Last week, OSHA issued compliance guidance for its Cranes and Derricks in Construction standard, CPL 02-01-057.  The Directive provides compliance guidance to Compliance Safety & Health Officers (CSHO) for inspections of construction employers operating cranes and/or derricks in construction activities.  Additionally, the Directive serves as a source of information to employers on how OSHA interprets various requirements in the standard and provides guidance to employers regarding the types of questions OSHA is likely to ask during an inspection and the documentation they are likely to request.

A section of the Directive outlines an “Abbreviated Inspection Checklist” that includes 19 items that compliance officers should consider in an inspection of any worksite with a crane.  Some of the items instruct compliance officers to:

  1. Determine the adequacy of ground conditions beneath the equipment, such as the support, foundation, cribbing, blocking, etc.
  2. Check for visible indications of repairs of the equipment
  3. Where overhead power lines are present, ask:
  • If utility owner was contacted
  • If lines are energized
  • The voltage of the power lines (if known)
  • If a work zone was demarcated and what encroachment prevention methods are being used

4. Where signal persons are used:

  • Verify qualifications and documentation (documentation can be electronic or physical copies)
  • Verify the communication system being used between the crane operator and the signal person is the one specified on the qualification documentation

5. Inspect all rigging equipment that is available for employee use (slings, chokers, shackles) for damage, wear, safe working load tags, capacity, and safety factor.

6. Verify the load chart and operations manuals are available, written in language the operator understands.

7. Verify operator qualifications and training. Observe crane operations and interview bothe the employer and the operator to determine whether the operator is competent to operate the equipment safely

8. Verify that crane/derrick and wire rope inspections requirements have been met and documentation, where required, is available.

9. Verify that qualified riggers are being used for assembly and disassembly work and when employees are within the fall zone and hooking, unhooking, guiding a load, or making the initial connection of a load to a component or structure.

In addition to the Abbreviated Inspection Checklist, the Directive provides a chart detailing what equipment is excluded from coverage of Subpart CC based on its configuration or end use and provides the appropriate standard that does regulate such equipment when it is excluded from the Cranes and Derricks standard.  For example, powered industrial trucks (forklifts) used in construction are excluded from coverage of Subpart CC when they are not equipped with a boom and hoist.  These forklifts are governed by Section 1926.600, Motor Vehicles, Mechanized Equipment, and Marine Operations.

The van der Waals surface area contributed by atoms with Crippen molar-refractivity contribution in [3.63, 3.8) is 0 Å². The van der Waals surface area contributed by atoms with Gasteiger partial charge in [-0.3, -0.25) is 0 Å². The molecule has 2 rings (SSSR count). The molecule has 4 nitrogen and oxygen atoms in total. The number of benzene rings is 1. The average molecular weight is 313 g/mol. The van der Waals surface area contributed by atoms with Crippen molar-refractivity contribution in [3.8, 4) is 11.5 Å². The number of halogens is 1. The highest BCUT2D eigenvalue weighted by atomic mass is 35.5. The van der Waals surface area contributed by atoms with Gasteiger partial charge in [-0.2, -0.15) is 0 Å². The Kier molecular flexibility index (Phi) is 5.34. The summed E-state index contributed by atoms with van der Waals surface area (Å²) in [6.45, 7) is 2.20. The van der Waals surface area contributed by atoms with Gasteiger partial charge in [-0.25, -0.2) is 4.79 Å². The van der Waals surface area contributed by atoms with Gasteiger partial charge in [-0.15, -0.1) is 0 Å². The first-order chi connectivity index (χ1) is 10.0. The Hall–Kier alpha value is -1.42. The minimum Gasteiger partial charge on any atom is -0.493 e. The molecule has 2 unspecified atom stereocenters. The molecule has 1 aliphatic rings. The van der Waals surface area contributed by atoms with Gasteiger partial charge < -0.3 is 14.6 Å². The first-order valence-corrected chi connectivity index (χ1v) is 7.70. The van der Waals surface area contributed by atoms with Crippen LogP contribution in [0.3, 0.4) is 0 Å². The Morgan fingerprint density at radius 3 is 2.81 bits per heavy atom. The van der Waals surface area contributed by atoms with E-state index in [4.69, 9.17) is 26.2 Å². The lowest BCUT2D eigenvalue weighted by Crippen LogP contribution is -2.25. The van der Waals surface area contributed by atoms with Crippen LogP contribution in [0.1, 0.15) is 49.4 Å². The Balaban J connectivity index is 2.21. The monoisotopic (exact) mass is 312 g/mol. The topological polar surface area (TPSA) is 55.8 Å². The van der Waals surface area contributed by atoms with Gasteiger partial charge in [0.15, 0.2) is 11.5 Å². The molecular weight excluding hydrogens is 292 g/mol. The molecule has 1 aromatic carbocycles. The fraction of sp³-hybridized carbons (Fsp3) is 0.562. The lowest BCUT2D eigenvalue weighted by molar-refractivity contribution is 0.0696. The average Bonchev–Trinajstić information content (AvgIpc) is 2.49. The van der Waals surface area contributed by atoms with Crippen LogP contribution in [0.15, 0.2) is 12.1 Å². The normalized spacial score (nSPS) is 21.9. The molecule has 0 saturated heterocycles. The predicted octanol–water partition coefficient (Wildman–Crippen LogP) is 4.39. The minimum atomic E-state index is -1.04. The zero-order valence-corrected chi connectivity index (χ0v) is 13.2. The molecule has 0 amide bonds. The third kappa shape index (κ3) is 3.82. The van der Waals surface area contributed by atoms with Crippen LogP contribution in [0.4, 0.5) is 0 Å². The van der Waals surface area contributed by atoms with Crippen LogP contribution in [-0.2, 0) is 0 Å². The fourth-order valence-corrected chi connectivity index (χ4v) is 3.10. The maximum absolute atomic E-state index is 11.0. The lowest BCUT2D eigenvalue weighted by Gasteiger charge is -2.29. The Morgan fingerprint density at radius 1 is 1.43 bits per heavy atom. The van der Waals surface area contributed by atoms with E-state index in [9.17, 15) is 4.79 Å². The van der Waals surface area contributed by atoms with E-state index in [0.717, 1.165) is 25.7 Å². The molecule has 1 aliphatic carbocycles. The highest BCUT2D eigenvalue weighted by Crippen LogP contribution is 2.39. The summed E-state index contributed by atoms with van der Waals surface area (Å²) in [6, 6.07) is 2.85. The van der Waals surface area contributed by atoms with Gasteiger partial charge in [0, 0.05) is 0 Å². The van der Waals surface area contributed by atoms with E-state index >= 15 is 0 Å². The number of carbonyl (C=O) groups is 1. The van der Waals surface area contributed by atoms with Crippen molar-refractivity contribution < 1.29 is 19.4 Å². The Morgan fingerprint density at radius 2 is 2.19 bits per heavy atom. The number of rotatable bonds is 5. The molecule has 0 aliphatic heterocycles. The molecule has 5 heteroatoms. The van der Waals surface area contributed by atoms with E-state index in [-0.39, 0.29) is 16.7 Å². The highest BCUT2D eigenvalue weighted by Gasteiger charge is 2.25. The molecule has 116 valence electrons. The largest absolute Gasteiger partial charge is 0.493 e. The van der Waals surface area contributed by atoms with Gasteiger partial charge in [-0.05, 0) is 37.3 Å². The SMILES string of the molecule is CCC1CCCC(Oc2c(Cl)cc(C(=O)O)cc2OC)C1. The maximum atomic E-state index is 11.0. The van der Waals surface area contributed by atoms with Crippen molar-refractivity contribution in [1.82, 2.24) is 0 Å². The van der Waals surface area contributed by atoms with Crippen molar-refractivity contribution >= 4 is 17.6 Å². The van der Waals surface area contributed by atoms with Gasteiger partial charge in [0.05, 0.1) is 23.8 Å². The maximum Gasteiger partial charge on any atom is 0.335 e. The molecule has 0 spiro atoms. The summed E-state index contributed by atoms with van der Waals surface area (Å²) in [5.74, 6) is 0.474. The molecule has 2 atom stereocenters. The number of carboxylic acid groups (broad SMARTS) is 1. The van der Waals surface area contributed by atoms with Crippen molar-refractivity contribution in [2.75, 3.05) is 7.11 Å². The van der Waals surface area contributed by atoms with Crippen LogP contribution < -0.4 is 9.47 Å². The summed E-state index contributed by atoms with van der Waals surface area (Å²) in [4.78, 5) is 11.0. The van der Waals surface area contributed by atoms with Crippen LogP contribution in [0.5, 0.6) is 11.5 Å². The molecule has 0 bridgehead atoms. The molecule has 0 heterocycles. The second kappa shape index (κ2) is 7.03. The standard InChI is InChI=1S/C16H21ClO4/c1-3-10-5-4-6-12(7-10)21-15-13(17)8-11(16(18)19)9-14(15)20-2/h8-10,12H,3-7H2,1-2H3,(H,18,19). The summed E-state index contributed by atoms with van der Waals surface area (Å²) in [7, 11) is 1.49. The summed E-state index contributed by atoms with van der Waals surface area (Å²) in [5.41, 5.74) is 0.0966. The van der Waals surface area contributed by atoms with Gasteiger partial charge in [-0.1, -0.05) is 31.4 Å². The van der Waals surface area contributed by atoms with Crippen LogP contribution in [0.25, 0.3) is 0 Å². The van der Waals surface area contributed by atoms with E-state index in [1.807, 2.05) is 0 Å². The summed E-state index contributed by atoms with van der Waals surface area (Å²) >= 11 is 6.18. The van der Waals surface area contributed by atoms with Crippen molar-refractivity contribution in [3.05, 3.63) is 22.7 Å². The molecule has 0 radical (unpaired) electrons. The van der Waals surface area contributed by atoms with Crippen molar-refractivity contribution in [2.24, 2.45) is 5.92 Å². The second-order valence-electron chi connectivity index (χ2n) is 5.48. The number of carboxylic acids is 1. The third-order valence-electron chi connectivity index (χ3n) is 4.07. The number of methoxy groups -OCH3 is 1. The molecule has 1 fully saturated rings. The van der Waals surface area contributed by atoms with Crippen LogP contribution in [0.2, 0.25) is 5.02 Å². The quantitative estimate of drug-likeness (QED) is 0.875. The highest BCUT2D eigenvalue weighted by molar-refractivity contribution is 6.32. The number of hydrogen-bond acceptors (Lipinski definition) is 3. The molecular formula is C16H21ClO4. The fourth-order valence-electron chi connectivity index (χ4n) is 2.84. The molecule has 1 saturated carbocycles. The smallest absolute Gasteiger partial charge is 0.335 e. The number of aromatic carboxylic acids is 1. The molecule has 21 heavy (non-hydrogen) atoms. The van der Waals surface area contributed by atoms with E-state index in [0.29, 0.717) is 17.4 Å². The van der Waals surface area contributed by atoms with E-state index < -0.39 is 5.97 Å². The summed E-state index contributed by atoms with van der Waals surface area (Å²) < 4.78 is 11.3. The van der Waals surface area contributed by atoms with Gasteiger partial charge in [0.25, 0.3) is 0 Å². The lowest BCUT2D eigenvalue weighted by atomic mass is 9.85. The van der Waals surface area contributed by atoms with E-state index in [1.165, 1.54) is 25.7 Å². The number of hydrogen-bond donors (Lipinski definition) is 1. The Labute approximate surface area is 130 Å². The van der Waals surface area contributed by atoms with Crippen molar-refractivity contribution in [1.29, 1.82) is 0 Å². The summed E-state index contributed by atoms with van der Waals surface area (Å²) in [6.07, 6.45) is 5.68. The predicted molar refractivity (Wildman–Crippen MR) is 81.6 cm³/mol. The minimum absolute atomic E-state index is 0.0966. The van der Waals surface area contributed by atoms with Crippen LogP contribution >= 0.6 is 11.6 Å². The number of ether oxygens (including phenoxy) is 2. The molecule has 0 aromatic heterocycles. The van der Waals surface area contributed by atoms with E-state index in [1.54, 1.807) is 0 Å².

The Directive also provides a flow chart to assist compliance officers in determining whether equipment is covered under the scope of the Cranes and Derricks in Construction standard. A flow chart specifying when articulating/knuckle-boom truck cranes used for material delivery to a construction site are covered and are not covered is also provided in the Directive.

A copy of OSHA’s Compliance Directive for the Cranes and Derricks in Construction Standard, CPL 02-01-07, can be found here.


Email this postTweet this postLike this postShare this post on LinkedIn
Photo of Tressi L. Cordaro Tressi L. Cordaro

Tressi L. Cordaro is a Principal in the Washington, D.C. Region office of Jackson Lewis P.C. She is co-leader of the firm’s Workplace Safety and Health Practice Group. She advises and represents employers on occupational safety and health matters before federal and state…

Tressi L. Cordaro is a Principal in the Washington, D.C. Region office of Jackson Lewis P.C. She is co-leader of the firm’s Workplace Safety and Health Practice Group. She advises and represents employers on occupational safety and health matters before federal and state OSHA enforcement agencies.

Ms. Cordaro has advised employers faced with willful and serious citations as the result of catastrophic events and fatalities, including citations involving multi-million dollar penalties. Ms. Cordaro’s approach to representing an employer cited by OSHA is to seek an efficient resolution of contested citations, reserving litigation as the option if the client’s business objectives cannot otherwise be achieved. As a result, she has secured OSHA withdrawals of citations without the need for litigation.

Ms. Cordaro’s unique experience with government agencies involved in OSHA enforcement enables her to provide employers with especially insightful guidance as to how regulators view OSHA compliance obligations, and evaluate contested cases.

Ms. Cordaro served as the Presidentially-appointed Legal Counsel and Special Advisor to the past Chairman and Commissioner Horace A. Thompson, III at the U.S. Occupational Safety & Health Review Commission (OSHRC) in Washington, DC, the agency that adjudicates contested federal OSHA citations. As the Commissioner’s chief counsel, Ms. Cordaro analyzed all cases presented to the OSHRC and advocated the Commissioner’s position during decisional meetings.

In addition, Ms. Cordaro worked at the U.S. Department of Labor’s Occupational Safety & Health Administration developing OSHA standards, regulations and enforcement and compliance policies, with emphasis on the construction industry. She has in-depth experience on technical issues including, in particular, issues related to cranes and derricks in construction.